BLOG: growerreport H.L. Hogervorst
Sandra and Gert-Jan Hogervorst live and work right next to the Dutch dunes. They grow potted bulb products, including hyacinths and daffodils. Gert-Jan’s father was one of the pioneers in selling potted bulb products to the auction house in Naaldwijk back in the 1970s. Read on to find out what it takes to supply the perfect bulb.
Tell us about the history of your company
My father started the nursery in 1968, cultivating tulips and hyacinths for the cut flower market. In the mid-1970s, it was decided to pot the bulbs and sell them as plants. These were sold locally, until the FloraHolland flower auction house asked whether the potted bulbs could also be auctioned. Potted bulbs were fairly new at the time, but they quickly caught on.
In the late 1980s, our barns were completely destroyed by a major fire, but this tragedy did give us an opportunity to build a more modern company. It was at this point that I joined the company. Today, I run the business together with my wife Sandra. We’ve perfected all the processes, and potted bulbs are more popular than ever.
What do you mean by perfecting the processes?
A whole range of tasks have to be dealt with before potted bulbs are ready for delivery. For example, a hyacinth bulb about to bloom may have hidden defects that will stop its flowers from developing, or cause them to bloom for a shorter time. These things aren’t always visible, so we do everything ourselves to ensure the bulbs we supply to our customers are in top condition. We grow our own bulbs, unlike some potted bulb suppliers. We start off by scooping the bulbs.
“You can rest assured that our bulbs have no hidden defects”
Can you remind us what scooping is?
We start this process by selecting a lot of very high quality, virus-free bulbs as the parents of our future bulbs. We scoop out the centre of the basal plate with a hooked knife. This has to be done very precisely, so not too deep and not too shallow. These bulbs are placed in soil, where bulblets will form in the scooped-out section. These bulblets eventually grow into large bulbs. After a planting, harvesting and drying process that takes an average of 4 years, they attain the diameter required to guarantee a beautiful flower.
We take a look at the drying room, where the bulbs are left to rest for a period in the summer.
I’m very strict on making sure the bulbs get the right period of rest at the appropriate temperature. There’s certainly a temptation to be flexible in the number of weeks required for this, but that can damage the quality of the bulbs. When the bulbs are removed from the soil, they have to dry and rest. They are also subject to temperature treatment, where we gradually raise the temperature to 44 ° C to kill any bacteria. When we think this period is complete, we take samples. We cut the bulb in half, and can see if the flower is present.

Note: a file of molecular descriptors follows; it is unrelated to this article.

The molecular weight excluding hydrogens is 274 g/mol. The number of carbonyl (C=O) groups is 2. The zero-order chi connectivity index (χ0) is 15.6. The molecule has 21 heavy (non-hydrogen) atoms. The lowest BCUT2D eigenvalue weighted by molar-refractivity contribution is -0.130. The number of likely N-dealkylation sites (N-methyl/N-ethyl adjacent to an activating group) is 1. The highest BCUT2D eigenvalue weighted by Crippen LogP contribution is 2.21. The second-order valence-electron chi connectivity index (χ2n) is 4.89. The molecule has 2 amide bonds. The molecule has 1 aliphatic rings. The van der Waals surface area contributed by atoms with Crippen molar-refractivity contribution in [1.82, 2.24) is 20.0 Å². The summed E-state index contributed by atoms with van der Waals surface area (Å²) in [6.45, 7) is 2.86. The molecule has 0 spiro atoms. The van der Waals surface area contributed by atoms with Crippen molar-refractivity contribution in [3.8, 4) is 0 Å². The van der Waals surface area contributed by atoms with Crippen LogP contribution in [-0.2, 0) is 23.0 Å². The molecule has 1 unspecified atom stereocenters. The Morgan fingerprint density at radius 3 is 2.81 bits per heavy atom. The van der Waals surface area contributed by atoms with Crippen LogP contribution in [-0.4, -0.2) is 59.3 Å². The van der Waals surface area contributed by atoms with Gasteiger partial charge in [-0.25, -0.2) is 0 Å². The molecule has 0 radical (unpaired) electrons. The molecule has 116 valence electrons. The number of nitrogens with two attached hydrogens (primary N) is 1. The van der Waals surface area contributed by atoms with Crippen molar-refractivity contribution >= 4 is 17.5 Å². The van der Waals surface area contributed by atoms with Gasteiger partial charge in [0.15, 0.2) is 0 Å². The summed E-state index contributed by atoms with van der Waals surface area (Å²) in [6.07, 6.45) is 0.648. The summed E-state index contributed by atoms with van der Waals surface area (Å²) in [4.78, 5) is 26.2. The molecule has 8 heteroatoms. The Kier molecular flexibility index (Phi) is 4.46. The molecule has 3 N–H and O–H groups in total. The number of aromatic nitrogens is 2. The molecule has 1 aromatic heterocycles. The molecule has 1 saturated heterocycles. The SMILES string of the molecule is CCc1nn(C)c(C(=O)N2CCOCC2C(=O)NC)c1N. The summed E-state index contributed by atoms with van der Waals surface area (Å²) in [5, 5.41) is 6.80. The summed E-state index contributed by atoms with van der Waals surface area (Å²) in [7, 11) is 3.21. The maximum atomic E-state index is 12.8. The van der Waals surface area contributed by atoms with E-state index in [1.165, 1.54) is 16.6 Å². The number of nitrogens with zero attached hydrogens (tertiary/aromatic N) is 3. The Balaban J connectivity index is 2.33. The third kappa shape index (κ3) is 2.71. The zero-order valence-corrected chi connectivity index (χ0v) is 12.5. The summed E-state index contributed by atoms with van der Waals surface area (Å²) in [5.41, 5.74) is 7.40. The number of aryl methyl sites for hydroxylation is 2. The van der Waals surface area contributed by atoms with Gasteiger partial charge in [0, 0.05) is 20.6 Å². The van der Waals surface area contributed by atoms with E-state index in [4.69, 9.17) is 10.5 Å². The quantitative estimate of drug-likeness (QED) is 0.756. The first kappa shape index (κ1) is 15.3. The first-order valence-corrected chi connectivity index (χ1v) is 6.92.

Your company is also known for its wide range of bulbs in ceramics, baskets and glassware. What’s the story behind this?
Potted bulbs are ideal for attractive, decorative pots. Sandra is constantly on the lookout for nice supports, and we asked Carolien from the retail brand TIMO to create some pretty products. However it does mean extra work in the company. During the delivery season, our hands are already full with meeting demand, so we’re building extra processing space.
What is your relationship with Javado?
Javado has been ordering from us since back in the 1980s. Fred is my contact at Javado. If he finds something where there’s room for improvement, he let’s us know. That suits me and my way of thinking perfectly. Together, we’ve made sure that we can work together very smoothly, even at the busiest times.
How do you see the future of potted bulbs?
Potted bulbs are easy to care for, provide colour in the winter, and are rooted in our culture. There are no problems in terms of popularity, but there are a lot of challenges. Weather conditions can ruin part of the harvest, with heavy showers posing a particular threat. We’re also strictly monitored to make our cultivation more sustainable. I support this 100%, but it does mean significant investments are necessary.
A bright future awaits those bulb growers who can best deal with these challenges.
Published on: 14 November 2019